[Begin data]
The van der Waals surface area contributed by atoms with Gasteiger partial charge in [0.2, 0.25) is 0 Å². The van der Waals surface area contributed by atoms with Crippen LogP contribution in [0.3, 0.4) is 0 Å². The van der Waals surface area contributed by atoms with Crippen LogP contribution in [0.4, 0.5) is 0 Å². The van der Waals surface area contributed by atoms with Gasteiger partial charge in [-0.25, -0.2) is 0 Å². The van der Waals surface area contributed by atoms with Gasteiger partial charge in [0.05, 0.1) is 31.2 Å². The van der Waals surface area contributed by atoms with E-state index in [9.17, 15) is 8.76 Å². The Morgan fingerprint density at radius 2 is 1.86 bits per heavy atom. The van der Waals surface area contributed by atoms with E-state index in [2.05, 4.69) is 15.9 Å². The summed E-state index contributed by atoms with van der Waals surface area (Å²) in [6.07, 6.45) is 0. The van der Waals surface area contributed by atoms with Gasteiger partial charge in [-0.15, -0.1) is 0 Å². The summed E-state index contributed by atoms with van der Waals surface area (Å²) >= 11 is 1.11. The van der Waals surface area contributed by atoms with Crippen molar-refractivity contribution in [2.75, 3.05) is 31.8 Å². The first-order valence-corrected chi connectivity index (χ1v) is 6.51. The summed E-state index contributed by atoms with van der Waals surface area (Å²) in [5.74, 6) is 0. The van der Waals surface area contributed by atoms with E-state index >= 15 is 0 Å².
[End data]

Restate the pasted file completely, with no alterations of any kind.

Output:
The van der Waals surface area contributed by atoms with Gasteiger partial charge in [0.2, 0.25) is 0 Å². The van der Waals surface area contributed by atoms with Crippen LogP contribution in [0.3, 0.4) is 0 Å². The van der Waals surface area contributed by atoms with Crippen LogP contribution in [0.4, 0.5) is 0 Å². The van der Waals surface area contributed by atoms with Gasteiger partial charge in [-0.25, -0.2) is 0 Å². The van der Waals surface area contributed by atoms with Gasteiger partial charge in [0.05, 0.1) is 31.2 Å². The van der Waals surface area contributed by atoms with E-state index in [9.17, 15) is 8.76 Å². The Morgan fingerprint density at radius 2 is 1.86 bits per heavy atom. The van der Waals surface area contributed by atoms with E-state index in [2.05, 4.69) is 15.9 Å². The summed E-state index contributed by atoms with van der Waals surface area (Å²) in [6.07, 6.45) is 0. The van der Waals surface area contributed by atoms with Gasteiger partial charge in [-0.15, -0.1) is 0 Å². The summed E-state index contributed by atoms with van der Waals surface area (Å²) >= 11 is 1.11. The van der Waals surface area contributed by atoms with Crippen molar-refractivity contribution in [2.75, 3.05) is 31.8 Å². The first-order valence-corrected chi connectivity index (χ1v) is 6.51. The summed E-state index contributed by atoms with van der Waals surface area (Å²) in [5.74, 6) is 0. The van der Waals surface area contributed by atoms with E-state index >= 15 is 0 Å².